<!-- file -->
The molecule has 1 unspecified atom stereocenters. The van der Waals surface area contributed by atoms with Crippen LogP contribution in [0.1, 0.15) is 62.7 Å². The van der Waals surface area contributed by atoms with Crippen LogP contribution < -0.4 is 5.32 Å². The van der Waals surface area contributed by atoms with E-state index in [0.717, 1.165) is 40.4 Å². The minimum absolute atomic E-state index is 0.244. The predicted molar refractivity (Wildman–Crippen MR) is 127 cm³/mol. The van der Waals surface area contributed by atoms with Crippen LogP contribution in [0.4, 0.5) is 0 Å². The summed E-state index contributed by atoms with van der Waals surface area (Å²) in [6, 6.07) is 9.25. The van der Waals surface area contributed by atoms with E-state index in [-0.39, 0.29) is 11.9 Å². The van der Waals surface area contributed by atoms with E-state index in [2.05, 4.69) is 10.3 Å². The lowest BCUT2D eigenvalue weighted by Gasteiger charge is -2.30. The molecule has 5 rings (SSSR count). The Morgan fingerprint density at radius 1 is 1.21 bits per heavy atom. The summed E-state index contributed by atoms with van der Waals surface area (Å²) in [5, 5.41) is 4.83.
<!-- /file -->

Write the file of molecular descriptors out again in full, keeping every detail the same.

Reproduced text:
The molecule has 1 unspecified atom stereocenters. The van der Waals surface area contributed by atoms with Crippen LogP contribution in [0.1, 0.15) is 62.7 Å². The van der Waals surface area contributed by atoms with Crippen LogP contribution < -0.4 is 5.32 Å². The van der Waals surface area contributed by atoms with E-state index in [0.717, 1.165) is 40.4 Å². The minimum absolute atomic E-state index is 0.244. The predicted molar refractivity (Wildman–Crippen MR) is 127 cm³/mol. The van der Waals surface area contributed by atoms with Crippen LogP contribution in [0.4, 0.5) is 0 Å². The summed E-state index contributed by atoms with van der Waals surface area (Å²) in [6, 6.07) is 9.25. The van der Waals surface area contributed by atoms with E-state index in [-0.39, 0.29) is 11.9 Å². The van der Waals surface area contributed by atoms with E-state index in [2.05, 4.69) is 10.3 Å². The lowest BCUT2D eigenvalue weighted by Gasteiger charge is -2.30. The molecule has 5 rings (SSSR count). The Morgan fingerprint density at radius 1 is 1.21 bits per heavy atom. The summed E-state index contributed by atoms with van der Waals surface area (Å²) in [5, 5.41) is 4.83.